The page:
Apologies this is a few days late, but I’ve been a bit under the weather. However, I want to keep going with Rectify because it’s quality drama – small, independent drama – that deserves to be watched and deserves to have its word spread hither and thither. If you haven’t had a go on it, I recommend it – it’s slow-moving, yes, but it’s a rich, nuanced piece of work.
There’s a confrontation of sorts between Jon and Senator Foulkes in the diner, where talk of the quality of the establishment’s biscuits is soon usurped by jabs from the Senator. He’s attacking Jon through his alligator smiles, saying that Daniel will go down again. How is Daniel by the way? How’s Daniel’s sister? Oo-ee, she’s a box of firecrackers alright. Isn’t she Jon?
Meanwhile Daniel is holed up in his room, clapping his hands on his pillow, watching the feathers float up into the sun-dappled room’s firmament and watching them cascade down onto the floor. He’s still in a world of his own, and he’s remembering. We flashback to his prison cell, where he explains to his neighbour that his father has died. His expression, like most of his waking day, is like a child, not quite knowing how to react. Not quite knowing how to show his emotions.
Daniel wanders into Jared’s room. He plays with the iPod, feels the strange games console joystick and measures himself up against the teen’s self-penned notches on his wardrobe frame that have marked his growth spurts during his short life. It’s like he’s discovering how to be a teenager again, with all its freedoms and material objects. He also finds a scrapbook in the wardrobe containing cuttings and photographs from his case. This sends him into a panic. All these posters and basketball hoops festooned across Jared’s wall. It’s all noise. His case is still making noise. But he’s looking for connections now, connections that will make him feel part of this world. He manages to find his old Walkman in the loft and revels in the sounds it produces. His sister Amantha walks in on him while he’s wearing some of his dad’s old clothes, listening to tunes, playing with old toys and dancing around with his headphones on – from an outsider Daniel looks like some sort of alien visiting Earth for the first time. In some ways he is.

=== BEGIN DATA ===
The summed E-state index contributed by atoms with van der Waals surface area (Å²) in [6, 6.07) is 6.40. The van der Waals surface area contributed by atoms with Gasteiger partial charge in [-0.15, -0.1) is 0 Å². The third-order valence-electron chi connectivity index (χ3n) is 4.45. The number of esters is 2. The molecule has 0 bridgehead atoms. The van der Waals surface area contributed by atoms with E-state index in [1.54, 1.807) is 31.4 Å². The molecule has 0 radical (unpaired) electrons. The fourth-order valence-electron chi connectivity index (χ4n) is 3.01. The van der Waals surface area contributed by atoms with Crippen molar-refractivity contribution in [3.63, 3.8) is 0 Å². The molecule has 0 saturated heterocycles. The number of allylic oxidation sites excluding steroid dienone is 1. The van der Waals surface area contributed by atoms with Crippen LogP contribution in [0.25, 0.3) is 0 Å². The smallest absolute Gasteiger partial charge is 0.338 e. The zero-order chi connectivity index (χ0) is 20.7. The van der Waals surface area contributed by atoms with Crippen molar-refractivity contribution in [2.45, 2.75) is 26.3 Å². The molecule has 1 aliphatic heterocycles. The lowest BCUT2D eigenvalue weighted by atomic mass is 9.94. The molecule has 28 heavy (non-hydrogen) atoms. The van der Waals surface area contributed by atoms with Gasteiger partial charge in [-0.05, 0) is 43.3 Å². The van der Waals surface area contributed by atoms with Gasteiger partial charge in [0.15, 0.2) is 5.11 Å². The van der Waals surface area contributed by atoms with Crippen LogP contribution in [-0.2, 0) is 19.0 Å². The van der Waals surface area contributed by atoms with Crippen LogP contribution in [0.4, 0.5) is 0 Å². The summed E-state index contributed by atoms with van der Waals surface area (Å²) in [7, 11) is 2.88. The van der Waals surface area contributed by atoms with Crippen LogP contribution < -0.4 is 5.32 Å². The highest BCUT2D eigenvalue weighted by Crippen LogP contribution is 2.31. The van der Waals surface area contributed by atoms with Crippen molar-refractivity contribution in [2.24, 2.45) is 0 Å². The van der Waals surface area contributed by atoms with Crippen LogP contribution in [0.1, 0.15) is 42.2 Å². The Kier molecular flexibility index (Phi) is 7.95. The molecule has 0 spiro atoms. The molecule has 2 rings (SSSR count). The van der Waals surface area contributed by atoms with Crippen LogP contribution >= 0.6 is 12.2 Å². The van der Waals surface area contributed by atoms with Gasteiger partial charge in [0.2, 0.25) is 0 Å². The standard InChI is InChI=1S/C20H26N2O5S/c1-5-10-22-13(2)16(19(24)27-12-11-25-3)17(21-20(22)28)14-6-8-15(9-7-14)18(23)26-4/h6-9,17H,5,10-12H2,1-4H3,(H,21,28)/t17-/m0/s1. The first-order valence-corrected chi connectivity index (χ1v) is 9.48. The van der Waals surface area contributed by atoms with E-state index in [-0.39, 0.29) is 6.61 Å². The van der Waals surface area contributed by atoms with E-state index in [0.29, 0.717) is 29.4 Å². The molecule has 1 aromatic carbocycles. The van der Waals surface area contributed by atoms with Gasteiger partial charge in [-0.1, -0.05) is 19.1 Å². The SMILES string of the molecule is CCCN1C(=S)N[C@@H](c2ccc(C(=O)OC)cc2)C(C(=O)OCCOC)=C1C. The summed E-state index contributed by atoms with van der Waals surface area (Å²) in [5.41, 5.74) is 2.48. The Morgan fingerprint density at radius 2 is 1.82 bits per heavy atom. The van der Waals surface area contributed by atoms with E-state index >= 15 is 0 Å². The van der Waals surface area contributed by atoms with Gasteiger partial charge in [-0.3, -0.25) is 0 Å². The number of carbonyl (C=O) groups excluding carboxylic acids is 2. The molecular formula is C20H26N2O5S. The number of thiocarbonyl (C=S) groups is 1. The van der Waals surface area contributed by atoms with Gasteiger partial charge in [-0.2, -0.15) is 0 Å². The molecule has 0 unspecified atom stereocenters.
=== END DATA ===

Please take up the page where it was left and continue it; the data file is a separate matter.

He’s snapped out of his reverie by a mixtape his girlfriend Hanna made for him. The same Hanna he was accused of murdering. She wishes him a happy birthday and tells him on the tape she loves him. Daniel is back in the scary place again, his murdered girlfriend almost alive in the room with him.
Buoyed by his reconnection to the world he accepts an invitation from Jared to go and hang out with him and his mates. Down at the skatepark he has a go on a BMX, and he’s back as a teenager once again. It’s like he as arrested development – he’s picking up life again where he left it, as an 18-year-old boy.
There’s no doubt about it – Daniel is a strange one alright. His presentation in Rectify is deliberately ambivalent. One minute we feel sorry for him, the next we’re not so sure about him. There’s a scene where Amantha and Jon are in a bar and Hanna’s brother slinks out from the shadows, asking what Daniel’s plans are, his face still moon-grey and cratered with sorrow. They escape to the creek, where Amantha tells Jon about the story she found out her school friends told about her brother – Daniel was the bogeyman, the subject of a story all the kids told late at night to scare each other. It was the story of a boy who wanted to have sex with his girlfriend, but the girlfriend had said no and wanted to wait until marriage. The boy had sex with her anyway, and strangled her, covering her body with flowers. The crime was a horrendous one, the grief and anger in the town still palpable, and every now and again we’re reminded of that fact and that Daniel could well have done it. Rectify plays with our emotions, swaying us one way and the other.
It’s still slow-moving stuff, and if anything I could do with things being moved on just a touch – there’s only so many times you can watch Daniel look down in wonder at the carpet like he’s walking on it for the very first time. But this is splitting hairs. Rectify is still engrossing, almost creepy stuff.
For our episode one review, go here
For our episode two review, go here